placement of computation. Compiler
should infer good place to compute,
according to location of operands (eg,
“owner computes” heuristic).
Stages of data mapping in
HPF
Processor arrangements
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Abstract, program-level representation of
processor set over which data is distributed.
Directive syntax similar to Fortran array
declaration:
!HPF$ PROCESSORS P(10)
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Set P contains 10 processors.
Processor arrangements can be multidimensional:
!HPF$ PROCESSORS Q(4, 4)
Templates
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Abstract array shape, to which actual data
can be aligned. (Usually much finer grain
than processor arrangements.)
Declaration syntax:
!HPF$ TEMPLATE T(50, 50, 50)
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Templates distributed over processor
arrangements using DISTRIBUTE directive.
Following examples assume:
!HPF$ PROCESSORS P1(4)
!HPF$ TEMPLATE T1(17)
Simple block distribution
!HPF$ DISTRIBUTE T1(BLOCK) ONTO P1
Simple cyclic distribution
!HPF$ DISTRIBUTE T1(CYCLIC) ONTO P1
Block distribution with
specified block-size
!HPF$ DISTRIBUTE T1(BLOCK(6)) ONTO P1
Block-cyclic distribution
!HPF$ DISTRIBUTE T1(CYCLIC(3)) ONTO P1
Distributing a
multidimensional template
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Distribution formats can be mixed:
!HPF$ PROCESSORS P2(4, 3)
!HPF$ TEMPLATE T2(17, 20)
!HPF$ DISTRIBUTE T2(CYCLIC, BLOCK) ONTO P2
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Some dimensions may be serial, or collapsed:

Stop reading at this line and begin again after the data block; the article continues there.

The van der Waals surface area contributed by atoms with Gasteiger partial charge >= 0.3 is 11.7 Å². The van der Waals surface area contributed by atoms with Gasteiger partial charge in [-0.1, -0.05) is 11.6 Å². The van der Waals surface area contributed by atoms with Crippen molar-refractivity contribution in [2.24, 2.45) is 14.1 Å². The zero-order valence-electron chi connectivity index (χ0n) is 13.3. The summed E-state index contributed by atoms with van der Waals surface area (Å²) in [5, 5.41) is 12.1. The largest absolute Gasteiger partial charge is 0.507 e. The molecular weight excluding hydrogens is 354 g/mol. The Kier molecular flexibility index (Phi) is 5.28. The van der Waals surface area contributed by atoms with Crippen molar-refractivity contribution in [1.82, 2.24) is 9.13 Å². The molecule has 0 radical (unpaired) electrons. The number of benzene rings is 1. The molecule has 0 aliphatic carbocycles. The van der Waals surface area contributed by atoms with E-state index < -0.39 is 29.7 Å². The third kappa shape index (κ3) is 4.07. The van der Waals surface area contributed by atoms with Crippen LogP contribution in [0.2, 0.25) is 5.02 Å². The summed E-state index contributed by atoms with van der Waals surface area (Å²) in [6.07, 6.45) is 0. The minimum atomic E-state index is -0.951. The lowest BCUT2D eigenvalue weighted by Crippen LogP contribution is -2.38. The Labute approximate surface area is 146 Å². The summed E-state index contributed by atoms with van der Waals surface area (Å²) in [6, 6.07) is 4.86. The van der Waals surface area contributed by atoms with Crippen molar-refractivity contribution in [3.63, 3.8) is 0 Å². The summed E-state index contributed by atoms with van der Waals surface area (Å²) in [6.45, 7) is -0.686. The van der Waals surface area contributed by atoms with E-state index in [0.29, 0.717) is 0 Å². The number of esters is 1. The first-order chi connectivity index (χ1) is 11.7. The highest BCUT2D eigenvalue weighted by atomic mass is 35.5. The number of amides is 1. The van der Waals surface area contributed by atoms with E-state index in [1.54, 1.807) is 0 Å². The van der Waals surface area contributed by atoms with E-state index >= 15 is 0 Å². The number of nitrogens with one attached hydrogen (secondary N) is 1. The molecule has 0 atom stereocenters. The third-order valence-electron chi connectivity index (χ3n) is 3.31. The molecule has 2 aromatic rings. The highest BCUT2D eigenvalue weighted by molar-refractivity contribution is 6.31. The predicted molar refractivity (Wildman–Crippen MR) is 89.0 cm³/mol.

!HPF$ DISTRIBUTE T2(BLOCK, *) ONTO P1
LU Decomposition algorithm
REAL A(N, N)
DO K = 1, N – 1
DO J = K + 1, N
A(K, J) = A(K, J) / A(K, K)
DO I = K + 1, N
A(I, J) = A(I, J) – A(I, K) * A(K, J)
ENDDO
ENDDO
ENDDO
Parallel LU Decomposition
REAL A(N, N)
REAL COL(N), ROW(N)
DO K = 1, N – 1
COL(K:N) = A(K:N, K)
A(K, K+1:N) = A(K, K+1:N) / COL(K)
ROW(K+1:N) = A(K, K+1:N)
FORALL (I = K+1:N, J = K+1:N)
&
A(I, J) = A(I, J) – COL(I) * ROW(J)
ENDDO
Simple align directive

Create template matching principal
array (A), then ALIGN the array to the
template:
!HPF$ TEMPLATE T(N, N)
!HPF$ ALIGN A(I, J) WITH T(I, J)
Aligning auxiliary arrays

Want to minimize communication in largest
parallel loop:
FORALL (I = K+1:N, J = K+1:N)
&
A(I, J) = A(I, J) – COL(I) * ROW(J)

Suggests replicated alignments for COL and
ROW:
!HPF$ ALIGN COL(I) WITH T(I, *)
!HPF$ ALIGN COL(J) WITH T(*, J)
Alignment of arrays in LU
example
Communication in LU example

The statement
COL(K:N) = A(K:N, K)
broadcasts Kth column of A.

The statement
A(K, K+1:N) = A(K, K+1:N) / COL(K)
needs no communication (reason for using
COL(K) rather than A(K, K)).

The statement
ROW(K+1:N) = A(K, K+1:N)
broadcasts Kth row of A.
Distribution in LU example

Block-wise distribution unattractive due to
poor load balancing. Cyclic distribution
preferable:
!HPF$ PROCESSORS P(NP, NP)
!HPF$ DISTRIBUTE T(CYCLIC, CYCLIC) ONTO P
LU example with directives
!HPF$ PROCESSORS P(NP, NP)
!HPF$ TEMPLATE T(N, N)
!HPF$ DISTRIBUTE T(CYCLIC, CYCLIC) ONTO P
REAL A(N, N)
!HPF$ ALIGN A(I, J) WITH T(I, J)
REAL COL(N), ROW(N)
!HPF$ ALIGN COL(I) WITH T(I, *)
!HPF$ ALIGN COL(J) WITH T(*, J)
DO K = 1, N – 1
COL(K:N) = A(K:N, K)
A(K, K+1:N) = A(K, K+1:N) / COL(K)
ROW(K+1:N) = A(K, K+1:N)
FORALL (I = K+1:N, J = K+1:N)
&
A(I, J) = A(I, J) – COL(I) * ROW(J)
ENDDO
Other alignment options

Permuted dimensions:
DIMENSION B(N, N)
!HPF$ ALIGN B(I, J) WITH T(J, I)

Affine intra-dimensional alignment:
DIMENSION C(N/2, N/2)
!HPF$ ALIGN C(I, J) WITH T(N/2 + I, 2*J)
Intra-dimensional alignment
example
Next Lecture:

Issues in translation of High
Performance Fortran


Translation of simple HPF programs to
SPMD (MPI) programs.
Design of a runtime Distributed Array
Descriptor.
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Plan of lectures